Today is the last performance of ‘Wretch Like Me’ at the Edinburgh Festival Fringe.
So I thought it might be time to describe what a typical show day is like here. Each week has been a little different, since Team Wretch was housed in a hotel in Edinburgh for the first week, a house in the suburbs for the second week, and a flat in the town of Falkirk (a 25 minute train ride from Waverly Station, in the heart of the City) for the final week.
So, for the last week, each show day begins with a ride on the train.
After climbing the steps from Waverly Station up to Market Street (hauling whatever postering, laptops, cables and other show-related gear we have), we climb another flight of stairs (a steep alleyway named Fleshmarket Close) up to the Royal Mile. Where half of the time it is raining.
It’s a short walk on busy streets to get to the Surgeons Hall, where ‘Wretch Like Me’ is staffed every morning at 11:40 a.m. The building is an active school of medicine, and also houses a museum, where some very rare artifacts are on display. Ever heard of the infamous Scottish grave-robbers Burke and Hare? Their bones, and bait of their skin, are kept here. But the theaters are actually in an adjoining building used normally as lecture and meeting space. The production company that operates these theaters during the Fringe is TheSpace UK, which has venues all over town Our show’s home at the Surgeons Hall is Theater Two.
When we arrive, there is always another show wrapping up in Theater Two, so we spend our time checking the electronic signboard in the lobby, maybe running out for coffee or discussing anything that needs discussing regarding that morning’s performance. If we’ve arrived early enough, we might spend some time out on the street with our banner and sheep puppet, handing out flyers to passersby on the street.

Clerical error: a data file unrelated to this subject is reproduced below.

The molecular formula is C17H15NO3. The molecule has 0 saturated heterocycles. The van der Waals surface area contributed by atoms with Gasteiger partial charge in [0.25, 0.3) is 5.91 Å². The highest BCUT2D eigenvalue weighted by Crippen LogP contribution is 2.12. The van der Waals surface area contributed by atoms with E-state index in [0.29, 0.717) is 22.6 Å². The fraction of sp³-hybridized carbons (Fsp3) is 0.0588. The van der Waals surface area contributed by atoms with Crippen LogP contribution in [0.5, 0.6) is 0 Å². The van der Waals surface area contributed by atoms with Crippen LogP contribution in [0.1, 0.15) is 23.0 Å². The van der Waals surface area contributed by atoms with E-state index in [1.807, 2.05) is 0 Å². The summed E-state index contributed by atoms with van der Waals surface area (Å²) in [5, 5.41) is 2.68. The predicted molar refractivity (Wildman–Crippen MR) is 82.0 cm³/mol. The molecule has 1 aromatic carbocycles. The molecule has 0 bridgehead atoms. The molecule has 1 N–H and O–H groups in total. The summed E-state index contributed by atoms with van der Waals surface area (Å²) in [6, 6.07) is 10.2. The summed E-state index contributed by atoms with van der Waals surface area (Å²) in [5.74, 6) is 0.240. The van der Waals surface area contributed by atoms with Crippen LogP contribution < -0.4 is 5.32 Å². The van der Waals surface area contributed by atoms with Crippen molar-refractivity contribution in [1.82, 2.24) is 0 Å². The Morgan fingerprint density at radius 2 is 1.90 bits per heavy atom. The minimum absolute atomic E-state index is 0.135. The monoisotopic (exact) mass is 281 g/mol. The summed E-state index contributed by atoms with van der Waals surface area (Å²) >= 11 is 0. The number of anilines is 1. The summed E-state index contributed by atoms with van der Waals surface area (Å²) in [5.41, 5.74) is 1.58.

Once the preceding show has ended, and the audience has cleared the room, the Surgeons Hall tech crew goes to work changing over the lights from the needs of the other show to the needs of ‘Wretch Like Me.’ On average, we have between ten and fifteen minutes to make this change before our show begins. As the lights are being changed, Robin sets up the computer and goes through all of the sound cues to make sure everything is still working and ready for the show.
With only a those few minutes between shows, there’s a lot to do in a short time. Two stools need to be dragged out from behind stage and set in place, a chair too, which I sit in for a “light check,” to make sure I am properly lit for a couple of big moments that take place while sitting on that chair.
After a quick warmup, and an announcement from Robin that we are opening the house, I change into my blue short and black jacket, put in my contacts while listening to the walk-in music, which in our case is always Blue Oyster Cult’s ‘Don;t Fear the Reaper.’
Meanwhile, as House Manager, Susan (who first checks with the box office about any pre-sales and other arrangements for the morning) takes her position outside the door to collect tickets and help patrons with anything they need.
And then it’s show time.
Theater One is small, but the lights are such that I often can’t see the faces of anyone in the audience. It’s their laughter and other audio reposes that let me know they are with me as I romp through the now-69-minute-long show.
After the final bow, Susan returns to the door to hand out ‘Shodala Kiria Boondala Augmia’ buttons (“It’s tongues for ‘Go See ‘Wretch Like Me’ at theSurgons Hall,” we tell people), and then back to box office to do some paperwork, as the rest of us quickly break down the stools and chairs, as I change back into my street clothes, and Robin pulls our laptop and other gear while the Tech Crew pops back in to switch our lights out for whatever the next show needs. We usually have about ten minutes to make all of this happen.
And then, at 1:00 p.m., were done with the show part of the day.
Which has often been when the real work begins, heading to the Royal Mile for more flying and posturing, camping out at Fringe Central to print out reviews, chat with other performers, send press releases, and otherwise do all the marketing stuff that everyone does at the Fringe.
We may try to squeeze in a show or two, along with food and maybe even a little sightseeing.
And that’s it.
A typical day here at the Fringe.
And now, at 9:16 a.m. on Saturday, August 16, it’s time to head out again and do it all one last time.